If you asked me about my family's eating habits I would tell you how good they are: lots of fruits and vegetables, pretty limited processed foods, plenty of whole grains, rare traces of candy, no juice . . . All in all, we eat well. I truly believed that to be the truth.
And then my husband and I decided to do a one week detox program. We overindulged during the holidays and found ourselves feeling blah. So, we found a mild detox and limited our intake to fruits and vegetables for one week. We had the occasional cup of black coffee, but really stuck to it. SEVEN DAYS hard core fruit and veggies.
Some days were good. Some days were hard. At the end we both felt really great and dropped some unwanted water weight. Sure, that was all good stuff. However, the best part of the cleanse? We now have a much better understanding of our eating habits.
Our FAMILY was not eating well. Our KIDS were. Too often we would not eat the fruit and veggies in our house in order to save them for the kids. If we were eating dinner and the kids liked the broccoli we would fork it over. Our kids can burn through fruit, so apples and strawberries were saved for them and even thinking of eating the raspberries and mangoes in the house would make us feel guilty.
There's no time to go to the grocery store multiple times a week, produce is expensive and if the kids saw me bite into anything resembling a fruit they would insist on me handing it over. All the same excuses millions of parents make for themselves.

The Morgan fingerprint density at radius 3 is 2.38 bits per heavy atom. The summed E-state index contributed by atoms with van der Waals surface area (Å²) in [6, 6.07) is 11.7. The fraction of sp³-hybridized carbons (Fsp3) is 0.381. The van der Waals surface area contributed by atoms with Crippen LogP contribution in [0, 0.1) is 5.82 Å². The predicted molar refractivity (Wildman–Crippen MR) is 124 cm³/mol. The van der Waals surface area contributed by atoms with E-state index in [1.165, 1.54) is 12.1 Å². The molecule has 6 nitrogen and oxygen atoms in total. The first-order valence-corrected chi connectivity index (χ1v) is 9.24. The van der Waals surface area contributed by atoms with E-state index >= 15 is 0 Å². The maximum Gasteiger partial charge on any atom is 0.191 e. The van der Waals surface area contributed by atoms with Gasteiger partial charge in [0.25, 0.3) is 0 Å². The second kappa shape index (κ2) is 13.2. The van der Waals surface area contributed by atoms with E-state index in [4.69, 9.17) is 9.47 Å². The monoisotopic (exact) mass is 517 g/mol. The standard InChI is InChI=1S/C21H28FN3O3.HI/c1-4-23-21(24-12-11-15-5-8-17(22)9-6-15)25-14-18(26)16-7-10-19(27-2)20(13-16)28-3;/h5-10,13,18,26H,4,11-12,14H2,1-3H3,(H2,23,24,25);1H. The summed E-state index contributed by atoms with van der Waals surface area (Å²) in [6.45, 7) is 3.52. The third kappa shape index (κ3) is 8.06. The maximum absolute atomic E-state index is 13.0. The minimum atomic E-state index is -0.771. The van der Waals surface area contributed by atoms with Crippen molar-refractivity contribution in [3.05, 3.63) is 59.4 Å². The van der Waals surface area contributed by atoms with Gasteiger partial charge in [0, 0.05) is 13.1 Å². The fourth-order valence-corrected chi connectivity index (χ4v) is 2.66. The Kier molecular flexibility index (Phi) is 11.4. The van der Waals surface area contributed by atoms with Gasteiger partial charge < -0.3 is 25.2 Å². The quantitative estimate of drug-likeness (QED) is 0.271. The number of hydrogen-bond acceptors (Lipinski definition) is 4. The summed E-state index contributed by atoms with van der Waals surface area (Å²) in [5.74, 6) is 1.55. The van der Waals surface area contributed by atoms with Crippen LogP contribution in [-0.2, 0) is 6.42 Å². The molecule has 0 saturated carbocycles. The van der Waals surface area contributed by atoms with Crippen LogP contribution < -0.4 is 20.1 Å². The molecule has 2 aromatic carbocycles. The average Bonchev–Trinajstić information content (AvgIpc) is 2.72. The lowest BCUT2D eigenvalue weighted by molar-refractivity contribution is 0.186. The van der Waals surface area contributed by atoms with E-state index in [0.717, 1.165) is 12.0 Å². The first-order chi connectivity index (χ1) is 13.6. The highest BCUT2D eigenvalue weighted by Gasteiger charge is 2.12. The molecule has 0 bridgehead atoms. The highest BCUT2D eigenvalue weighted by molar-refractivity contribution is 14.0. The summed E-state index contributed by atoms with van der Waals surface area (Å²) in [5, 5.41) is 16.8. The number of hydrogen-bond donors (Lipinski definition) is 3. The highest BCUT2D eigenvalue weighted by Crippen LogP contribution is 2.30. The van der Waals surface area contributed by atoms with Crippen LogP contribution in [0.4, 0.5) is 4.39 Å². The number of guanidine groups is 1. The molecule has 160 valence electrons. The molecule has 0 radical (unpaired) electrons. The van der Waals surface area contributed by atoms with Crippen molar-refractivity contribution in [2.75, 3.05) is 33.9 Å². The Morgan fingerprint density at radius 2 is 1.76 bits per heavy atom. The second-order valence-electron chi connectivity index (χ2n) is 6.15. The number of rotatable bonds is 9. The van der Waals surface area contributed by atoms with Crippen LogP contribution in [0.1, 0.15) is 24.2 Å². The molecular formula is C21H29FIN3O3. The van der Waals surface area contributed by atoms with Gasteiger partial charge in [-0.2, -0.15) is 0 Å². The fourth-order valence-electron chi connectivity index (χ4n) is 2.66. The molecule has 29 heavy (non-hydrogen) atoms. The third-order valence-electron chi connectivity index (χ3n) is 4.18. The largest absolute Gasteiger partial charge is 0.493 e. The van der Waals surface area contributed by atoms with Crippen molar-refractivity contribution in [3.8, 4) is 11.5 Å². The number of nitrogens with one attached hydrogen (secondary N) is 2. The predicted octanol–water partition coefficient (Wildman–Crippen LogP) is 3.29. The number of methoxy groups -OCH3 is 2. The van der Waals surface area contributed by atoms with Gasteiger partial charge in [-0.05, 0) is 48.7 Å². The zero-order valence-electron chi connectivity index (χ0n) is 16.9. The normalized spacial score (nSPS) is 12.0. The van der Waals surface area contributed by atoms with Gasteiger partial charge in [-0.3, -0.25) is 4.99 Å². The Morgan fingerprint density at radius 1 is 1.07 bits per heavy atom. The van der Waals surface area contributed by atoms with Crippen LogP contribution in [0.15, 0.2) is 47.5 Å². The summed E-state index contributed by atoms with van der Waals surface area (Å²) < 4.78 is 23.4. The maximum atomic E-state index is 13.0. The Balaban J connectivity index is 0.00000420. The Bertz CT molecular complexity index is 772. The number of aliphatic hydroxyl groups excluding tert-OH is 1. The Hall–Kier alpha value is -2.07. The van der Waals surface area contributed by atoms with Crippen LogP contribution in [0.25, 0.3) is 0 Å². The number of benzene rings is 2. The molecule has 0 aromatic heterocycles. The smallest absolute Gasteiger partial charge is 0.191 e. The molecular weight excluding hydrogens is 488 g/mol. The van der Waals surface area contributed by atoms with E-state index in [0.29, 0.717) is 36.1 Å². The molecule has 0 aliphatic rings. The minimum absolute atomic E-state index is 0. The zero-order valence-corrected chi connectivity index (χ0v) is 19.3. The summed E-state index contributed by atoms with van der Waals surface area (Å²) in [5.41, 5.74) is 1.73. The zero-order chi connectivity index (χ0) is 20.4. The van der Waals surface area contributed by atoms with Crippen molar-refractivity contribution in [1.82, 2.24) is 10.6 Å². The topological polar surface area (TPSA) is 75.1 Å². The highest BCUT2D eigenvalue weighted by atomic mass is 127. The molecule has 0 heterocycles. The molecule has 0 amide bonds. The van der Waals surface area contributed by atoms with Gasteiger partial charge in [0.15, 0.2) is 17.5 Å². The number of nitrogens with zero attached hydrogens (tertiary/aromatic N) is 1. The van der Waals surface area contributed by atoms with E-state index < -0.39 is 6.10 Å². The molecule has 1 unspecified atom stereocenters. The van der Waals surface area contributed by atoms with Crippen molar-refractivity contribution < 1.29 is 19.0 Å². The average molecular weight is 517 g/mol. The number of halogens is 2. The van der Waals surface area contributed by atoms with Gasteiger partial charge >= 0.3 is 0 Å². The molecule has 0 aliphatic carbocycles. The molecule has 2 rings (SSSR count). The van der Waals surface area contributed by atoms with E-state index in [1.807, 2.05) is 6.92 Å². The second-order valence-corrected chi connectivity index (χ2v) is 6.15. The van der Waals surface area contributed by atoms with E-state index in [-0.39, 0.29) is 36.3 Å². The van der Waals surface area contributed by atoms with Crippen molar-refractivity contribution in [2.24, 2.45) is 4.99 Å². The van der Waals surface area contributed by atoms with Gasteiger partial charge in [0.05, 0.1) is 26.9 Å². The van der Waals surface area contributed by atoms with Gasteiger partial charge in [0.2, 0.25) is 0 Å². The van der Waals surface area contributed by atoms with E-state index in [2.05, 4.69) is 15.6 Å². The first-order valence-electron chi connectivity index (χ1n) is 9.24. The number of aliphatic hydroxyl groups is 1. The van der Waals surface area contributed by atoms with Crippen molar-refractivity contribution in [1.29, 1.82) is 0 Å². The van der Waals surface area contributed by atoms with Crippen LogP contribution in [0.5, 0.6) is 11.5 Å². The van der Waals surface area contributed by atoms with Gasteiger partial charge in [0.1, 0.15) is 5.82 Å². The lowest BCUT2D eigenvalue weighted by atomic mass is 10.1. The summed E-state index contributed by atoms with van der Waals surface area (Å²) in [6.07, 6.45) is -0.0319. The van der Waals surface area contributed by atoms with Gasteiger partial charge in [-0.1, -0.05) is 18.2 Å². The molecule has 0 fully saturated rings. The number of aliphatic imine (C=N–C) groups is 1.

When we sat down and stripped everything else from our diet we realized how much more processed foods we were eating. It was terrible. For a mom whose focus has been on healthy, mostly homemade food for my kids, it was embarrassing. In realizing how poorly we were eating, so much more made sense . . . Bad moods, tiredness, bloating, not feeling great . . . Diet, duh.
It's obvious, but it's not. You can look in your fridge and look at your kids' plates and feel OK, but that's not the full picture. Be sure to take a look at your own -- and then pass yourself the broccoli.
Lisa Hanneman is a mother of three, which makes her an expert on everything and nothing. She writes about her family’s daily nonsense and overbooked life at Hannemaniacs.
See more of Lisa's stories here.